Dr Alexander Milinkevich What could the EU do to progress democracy in Belarus?

Open seminar - registration required

Tue 19.9.2006
The Finnish Institute of International Affairs
Mannerheimintie 15 A

 Freedom leads the nation

On his first visit to Finland the politician, scientist and leader of the Belarusian democratic opposition Alexander Milinkevich spoke about the events in Belarus during the presidential elections in spring 2006 and the EU’s support on promoting democracy in Belarus.

Milinkevich sees similarities in the histories of Finland and Belarus. However at present the countries have several differences: one has few problems while the other has many – lack of democracy, fair elections and free media.

Milinkevich was nominated as a candidate in the presidential elections by the Congress of Democratic Forces and he became the main challenger of the current leader Alexander Lukashenka. The leaders of the country responded to his candidacy by rescheduling the elections to be held months earlier in order to distract the opposition campaign. Although in Belarus the presidential elections held every 4 years are a mere formality, it is still an important opportunity for the opposition to meet people and to disperse their fears. During the campaign the opposition invited people to a demonstration on the Election Day. The response of Lukashenka’s propaganda apparatus was broadcasted on tv the day before the event: citizens were threatened by declaring that anyone attending the demonstrations would be considered a criminal and terrorist –even the threat of death penalty was used. In spite of the threats 30 000 people gathered in Minsk in support of free elections and democracy. “Lukashenka declared his victory, but the real winners were the young people attending the demonstration. But 30 000 people is not enough, we need ten times more power to change the leadership.”

After the elections over 1000 activists were imprisoned and lost their jobs. Nine activists received long sentences – among them was the leader of the Belarusian Social Democratic Party Alaksandar Kazulin, who was the other democratic candidate in the elections. Furthermore 300 students were expelled from the university. Currently the country is under severe control and there is no free media for reporting objectively and spreading information about the democratic options. Many have lost their hope, but Milinkevich believes that the atmosphere in Belarus is changing and that people are cherishing the hope of a democratic change. What is crucial in the fight for democracy, he claims, is the support of the other democratic countries.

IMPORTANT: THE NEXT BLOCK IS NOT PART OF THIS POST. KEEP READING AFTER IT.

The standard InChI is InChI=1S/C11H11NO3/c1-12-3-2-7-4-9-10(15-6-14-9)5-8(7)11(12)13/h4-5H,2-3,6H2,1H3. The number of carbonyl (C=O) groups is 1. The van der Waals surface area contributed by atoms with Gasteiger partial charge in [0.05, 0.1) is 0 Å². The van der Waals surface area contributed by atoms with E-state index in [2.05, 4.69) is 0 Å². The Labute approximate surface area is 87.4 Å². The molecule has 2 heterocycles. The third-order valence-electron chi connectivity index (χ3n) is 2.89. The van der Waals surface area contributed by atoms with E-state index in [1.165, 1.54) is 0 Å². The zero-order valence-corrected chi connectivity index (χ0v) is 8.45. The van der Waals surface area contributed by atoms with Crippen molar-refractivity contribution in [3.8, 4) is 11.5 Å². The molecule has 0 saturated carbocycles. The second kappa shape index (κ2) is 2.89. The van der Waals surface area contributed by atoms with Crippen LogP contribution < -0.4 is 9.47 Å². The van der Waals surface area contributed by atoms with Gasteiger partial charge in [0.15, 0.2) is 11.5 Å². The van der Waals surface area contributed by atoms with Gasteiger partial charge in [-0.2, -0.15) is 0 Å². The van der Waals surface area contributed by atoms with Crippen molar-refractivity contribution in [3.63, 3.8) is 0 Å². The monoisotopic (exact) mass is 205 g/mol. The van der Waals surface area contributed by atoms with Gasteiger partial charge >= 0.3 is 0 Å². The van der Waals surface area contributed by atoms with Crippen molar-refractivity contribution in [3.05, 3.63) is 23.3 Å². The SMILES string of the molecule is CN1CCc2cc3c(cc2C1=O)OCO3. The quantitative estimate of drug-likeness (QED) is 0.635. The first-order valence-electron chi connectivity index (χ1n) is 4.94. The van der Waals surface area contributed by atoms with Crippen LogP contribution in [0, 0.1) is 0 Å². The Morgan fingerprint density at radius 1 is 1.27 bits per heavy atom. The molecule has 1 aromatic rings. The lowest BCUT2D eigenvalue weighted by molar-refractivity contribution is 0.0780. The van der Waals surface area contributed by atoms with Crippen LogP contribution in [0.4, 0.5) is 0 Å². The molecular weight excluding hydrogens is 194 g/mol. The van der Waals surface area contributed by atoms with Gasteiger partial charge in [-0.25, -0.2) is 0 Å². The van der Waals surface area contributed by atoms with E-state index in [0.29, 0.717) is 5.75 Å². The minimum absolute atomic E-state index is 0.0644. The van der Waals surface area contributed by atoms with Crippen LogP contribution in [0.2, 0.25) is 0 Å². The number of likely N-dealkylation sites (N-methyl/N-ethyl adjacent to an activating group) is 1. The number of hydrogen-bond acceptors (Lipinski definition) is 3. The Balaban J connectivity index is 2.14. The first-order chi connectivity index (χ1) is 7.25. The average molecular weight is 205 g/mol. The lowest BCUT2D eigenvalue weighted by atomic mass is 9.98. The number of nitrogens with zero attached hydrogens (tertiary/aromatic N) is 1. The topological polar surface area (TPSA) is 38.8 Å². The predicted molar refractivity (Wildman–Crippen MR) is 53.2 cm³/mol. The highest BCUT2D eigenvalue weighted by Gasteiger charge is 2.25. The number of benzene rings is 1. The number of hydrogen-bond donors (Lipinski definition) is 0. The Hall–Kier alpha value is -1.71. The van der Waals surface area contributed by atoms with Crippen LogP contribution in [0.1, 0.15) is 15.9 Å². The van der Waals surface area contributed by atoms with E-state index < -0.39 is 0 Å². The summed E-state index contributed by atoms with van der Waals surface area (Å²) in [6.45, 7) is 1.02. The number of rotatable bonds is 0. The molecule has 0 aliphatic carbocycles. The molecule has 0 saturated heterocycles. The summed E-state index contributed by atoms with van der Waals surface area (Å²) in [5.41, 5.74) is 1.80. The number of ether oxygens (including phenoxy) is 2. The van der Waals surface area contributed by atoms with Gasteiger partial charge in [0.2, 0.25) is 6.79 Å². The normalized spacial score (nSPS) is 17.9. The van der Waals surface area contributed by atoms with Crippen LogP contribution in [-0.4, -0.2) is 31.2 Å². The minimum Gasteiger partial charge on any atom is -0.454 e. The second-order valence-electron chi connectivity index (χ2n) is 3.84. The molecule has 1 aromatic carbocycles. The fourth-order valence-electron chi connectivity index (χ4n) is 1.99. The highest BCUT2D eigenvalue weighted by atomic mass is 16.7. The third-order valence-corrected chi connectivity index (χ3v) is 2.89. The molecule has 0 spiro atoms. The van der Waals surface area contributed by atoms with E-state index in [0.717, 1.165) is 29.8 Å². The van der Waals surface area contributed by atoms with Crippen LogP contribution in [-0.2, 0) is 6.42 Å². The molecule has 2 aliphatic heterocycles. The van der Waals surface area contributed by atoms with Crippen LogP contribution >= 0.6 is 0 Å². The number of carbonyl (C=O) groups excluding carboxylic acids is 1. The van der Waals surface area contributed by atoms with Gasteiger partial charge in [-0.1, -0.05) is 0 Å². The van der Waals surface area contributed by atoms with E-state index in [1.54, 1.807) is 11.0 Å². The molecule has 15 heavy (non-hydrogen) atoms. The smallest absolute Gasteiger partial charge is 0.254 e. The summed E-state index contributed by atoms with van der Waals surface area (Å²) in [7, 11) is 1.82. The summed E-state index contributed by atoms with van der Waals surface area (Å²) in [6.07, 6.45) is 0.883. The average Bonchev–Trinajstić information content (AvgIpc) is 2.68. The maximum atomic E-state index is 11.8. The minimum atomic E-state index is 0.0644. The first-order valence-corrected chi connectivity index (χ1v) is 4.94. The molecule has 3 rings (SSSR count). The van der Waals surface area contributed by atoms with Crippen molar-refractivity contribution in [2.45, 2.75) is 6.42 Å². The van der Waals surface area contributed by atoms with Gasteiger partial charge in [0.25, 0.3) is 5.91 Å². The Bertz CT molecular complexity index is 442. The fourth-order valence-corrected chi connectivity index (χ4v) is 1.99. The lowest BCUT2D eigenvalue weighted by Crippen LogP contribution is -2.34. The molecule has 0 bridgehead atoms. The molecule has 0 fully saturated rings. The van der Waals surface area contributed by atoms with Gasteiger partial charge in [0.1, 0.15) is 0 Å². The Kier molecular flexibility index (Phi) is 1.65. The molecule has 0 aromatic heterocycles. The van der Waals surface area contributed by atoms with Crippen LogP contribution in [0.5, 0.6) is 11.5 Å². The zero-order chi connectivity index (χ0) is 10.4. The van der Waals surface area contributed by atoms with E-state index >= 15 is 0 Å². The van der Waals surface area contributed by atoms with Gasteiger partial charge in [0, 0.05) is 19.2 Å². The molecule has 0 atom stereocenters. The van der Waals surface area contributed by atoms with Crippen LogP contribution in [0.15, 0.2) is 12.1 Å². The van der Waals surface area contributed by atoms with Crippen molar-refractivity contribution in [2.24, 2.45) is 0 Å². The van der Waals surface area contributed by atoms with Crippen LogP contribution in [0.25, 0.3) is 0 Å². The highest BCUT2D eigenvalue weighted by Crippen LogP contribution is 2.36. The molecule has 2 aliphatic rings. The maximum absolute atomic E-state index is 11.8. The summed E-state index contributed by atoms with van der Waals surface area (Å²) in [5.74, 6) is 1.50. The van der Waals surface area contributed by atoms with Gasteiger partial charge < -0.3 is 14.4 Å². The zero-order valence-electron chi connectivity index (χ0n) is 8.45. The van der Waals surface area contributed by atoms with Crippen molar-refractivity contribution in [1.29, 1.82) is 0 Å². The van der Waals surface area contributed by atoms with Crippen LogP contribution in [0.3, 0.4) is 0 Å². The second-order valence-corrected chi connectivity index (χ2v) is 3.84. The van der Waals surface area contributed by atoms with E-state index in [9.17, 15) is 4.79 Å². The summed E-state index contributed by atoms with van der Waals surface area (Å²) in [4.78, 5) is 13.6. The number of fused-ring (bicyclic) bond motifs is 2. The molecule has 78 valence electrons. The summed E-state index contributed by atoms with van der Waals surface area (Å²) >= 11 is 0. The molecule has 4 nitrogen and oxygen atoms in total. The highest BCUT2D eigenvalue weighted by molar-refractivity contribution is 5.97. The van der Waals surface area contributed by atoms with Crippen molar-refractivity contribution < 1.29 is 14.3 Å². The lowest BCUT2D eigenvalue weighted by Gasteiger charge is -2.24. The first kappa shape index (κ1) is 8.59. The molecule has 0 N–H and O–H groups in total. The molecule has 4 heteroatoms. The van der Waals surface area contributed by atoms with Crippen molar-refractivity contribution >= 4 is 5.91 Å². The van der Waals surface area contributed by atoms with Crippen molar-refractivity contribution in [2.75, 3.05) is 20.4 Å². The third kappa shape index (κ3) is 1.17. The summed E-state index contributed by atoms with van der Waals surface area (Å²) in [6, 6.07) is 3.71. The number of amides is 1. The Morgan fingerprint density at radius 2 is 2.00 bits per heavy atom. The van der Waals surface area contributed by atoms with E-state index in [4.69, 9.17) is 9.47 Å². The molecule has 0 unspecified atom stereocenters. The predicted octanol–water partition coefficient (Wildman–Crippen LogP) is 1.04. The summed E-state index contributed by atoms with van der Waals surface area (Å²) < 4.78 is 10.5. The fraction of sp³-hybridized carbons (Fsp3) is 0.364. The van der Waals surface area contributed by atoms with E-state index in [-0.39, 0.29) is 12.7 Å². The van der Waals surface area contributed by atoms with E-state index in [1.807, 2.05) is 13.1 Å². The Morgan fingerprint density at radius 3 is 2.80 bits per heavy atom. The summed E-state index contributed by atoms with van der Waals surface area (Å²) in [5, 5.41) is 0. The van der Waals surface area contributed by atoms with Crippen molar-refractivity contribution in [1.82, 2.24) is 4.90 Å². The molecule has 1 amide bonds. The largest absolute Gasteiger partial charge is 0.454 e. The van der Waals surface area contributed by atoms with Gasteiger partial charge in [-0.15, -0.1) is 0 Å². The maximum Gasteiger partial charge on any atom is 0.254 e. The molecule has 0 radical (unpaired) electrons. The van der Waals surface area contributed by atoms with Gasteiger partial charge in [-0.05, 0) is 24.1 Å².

Belarus and Russia

The leadership of Belarus cannot hold its power position without Russian support. However Putin is not a big fan of Lukashenka and supported him in the elections only because there were no other political possibilities. The union between Belarus and Russia, which has been on the agenda already over a decade, is now back in discussion. Lukashenka is still promoting the Slavic empire and playing his own power game with Kremlin. The referendum about the union is planned to be held in the end of the year or in early 2007. The opposition does not see this union with Russia as a beneficial process but rather an Anschluss operation.

“When the people are asked whether they support the integration with Russia they say yes - but are thinking about the economic integration. When asked about becoming a part of Russia 90% has a clear opinion of rejecting the idea”.

Reducing the status of the Belarusian language is also part of government plans to prevent nationalistic feelings while leading the nation towards the Belarusian-Russian union. Moreover the economy of Belarus lacks structural reforms and is heavily dependent on cheap Russian energy. Therefore relations with Russia are an important question.

Belarus and the European Union

The moral support of the EU for Belarus is tremendous but the EU has not found effective concrete means to progress the democracy in Belarus.

“The EU is very effective on its aid programmes that it has in the developing countries, but handling relations with a dictatorship is not EU’s strongest feature”.

Milinkevich thinks that the EU should not impose economic sanctions against Belarus as that would lead the country into deeper dependency on Russia and would only give the current leadership substance for new propaganda. What the European Union should do is to use political sanctions targeted on the political leadership and not on the people. The list of people with visa bans should be extended and the visa tariffs for ordinary citizens should be reduced. The visa denials cripple the nomenclature and act as an example for the citizens. Poland and Lithuania have already promised to expand the visa bans. The EU has co-worked in helping the students that were expelled by arranging them places to study abroad.

In 2007 regional elections will be held in Belarus and the opposition is once again active. The united opposition is trying to spread confidence and optimism among the people. This task is not easy since it faces an effective propaganda machinery that claims that no revolution is possible (as compared to Ukraine for example).

Please find background information on Alexander Milinkievich at http://en.milinkevich.org/.